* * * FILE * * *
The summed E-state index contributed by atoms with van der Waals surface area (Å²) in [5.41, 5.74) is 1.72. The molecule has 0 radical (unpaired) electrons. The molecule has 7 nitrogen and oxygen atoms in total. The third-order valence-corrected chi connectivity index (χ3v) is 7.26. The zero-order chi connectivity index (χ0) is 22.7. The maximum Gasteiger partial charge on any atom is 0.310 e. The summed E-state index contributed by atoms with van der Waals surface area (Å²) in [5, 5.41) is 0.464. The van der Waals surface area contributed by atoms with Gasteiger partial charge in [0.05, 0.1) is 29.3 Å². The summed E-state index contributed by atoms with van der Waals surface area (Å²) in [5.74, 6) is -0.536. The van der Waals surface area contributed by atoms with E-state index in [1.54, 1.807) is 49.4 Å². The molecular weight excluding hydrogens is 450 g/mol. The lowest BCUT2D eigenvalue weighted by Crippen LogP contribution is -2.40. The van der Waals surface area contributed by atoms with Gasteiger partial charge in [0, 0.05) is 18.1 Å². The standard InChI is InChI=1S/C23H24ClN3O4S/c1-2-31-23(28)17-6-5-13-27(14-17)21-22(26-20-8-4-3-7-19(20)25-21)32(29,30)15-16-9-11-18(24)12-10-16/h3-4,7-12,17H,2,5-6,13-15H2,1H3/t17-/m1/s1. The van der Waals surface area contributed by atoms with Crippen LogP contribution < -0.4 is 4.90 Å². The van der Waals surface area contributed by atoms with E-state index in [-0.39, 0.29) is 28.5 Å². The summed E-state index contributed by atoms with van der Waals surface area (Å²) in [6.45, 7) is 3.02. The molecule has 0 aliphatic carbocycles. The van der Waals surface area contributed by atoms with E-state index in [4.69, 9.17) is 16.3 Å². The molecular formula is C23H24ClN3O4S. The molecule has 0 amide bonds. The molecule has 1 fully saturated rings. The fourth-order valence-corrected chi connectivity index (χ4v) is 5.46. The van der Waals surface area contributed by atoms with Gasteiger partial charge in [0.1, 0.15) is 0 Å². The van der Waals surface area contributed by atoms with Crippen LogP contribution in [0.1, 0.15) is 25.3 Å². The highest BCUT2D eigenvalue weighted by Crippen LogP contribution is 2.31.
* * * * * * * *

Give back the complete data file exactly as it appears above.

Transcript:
The summed E-state index contributed by atoms with van der Waals surface area (Å²) in [5.41, 5.74) is 1.72. The molecule has 0 radical (unpaired) electrons. The molecule has 7 nitrogen and oxygen atoms in total. The third-order valence-corrected chi connectivity index (χ3v) is 7.26. The zero-order chi connectivity index (χ0) is 22.7. The maximum Gasteiger partial charge on any atom is 0.310 e. The summed E-state index contributed by atoms with van der Waals surface area (Å²) in [5, 5.41) is 0.464. The van der Waals surface area contributed by atoms with Gasteiger partial charge in [0.05, 0.1) is 29.3 Å². The summed E-state index contributed by atoms with van der Waals surface area (Å²) in [5.74, 6) is -0.536. The van der Waals surface area contributed by atoms with E-state index in [1.54, 1.807) is 49.4 Å². The molecular weight excluding hydrogens is 450 g/mol. The lowest BCUT2D eigenvalue weighted by Crippen LogP contribution is -2.40. The van der Waals surface area contributed by atoms with Gasteiger partial charge in [0, 0.05) is 18.1 Å². The standard InChI is InChI=1S/C23H24ClN3O4S/c1-2-31-23(28)17-6-5-13-27(14-17)21-22(26-20-8-4-3-7-19(20)25-21)32(29,30)15-16-9-11-18(24)12-10-16/h3-4,7-12,17H,2,5-6,13-15H2,1H3/t17-/m1/s1. The van der Waals surface area contributed by atoms with Crippen LogP contribution < -0.4 is 4.90 Å². The van der Waals surface area contributed by atoms with E-state index in [-0.39, 0.29) is 28.5 Å². The summed E-state index contributed by atoms with van der Waals surface area (Å²) in [6.45, 7) is 3.02. The molecule has 0 aliphatic carbocycles. The van der Waals surface area contributed by atoms with E-state index in [4.69, 9.17) is 16.3 Å². The molecular formula is C23H24ClN3O4S. The molecule has 0 amide bonds. The molecule has 1 fully saturated rings. The fourth-order valence-corrected chi connectivity index (χ4v) is 5.46. The van der Waals surface area contributed by atoms with Gasteiger partial charge in [0.1, 0.15) is 0 Å². The van der Waals surface area contributed by atoms with Crippen LogP contribution in [0.1, 0.15) is 25.3 Å². The highest BCUT2D eigenvalue weighted by Crippen LogP contribution is 2.31.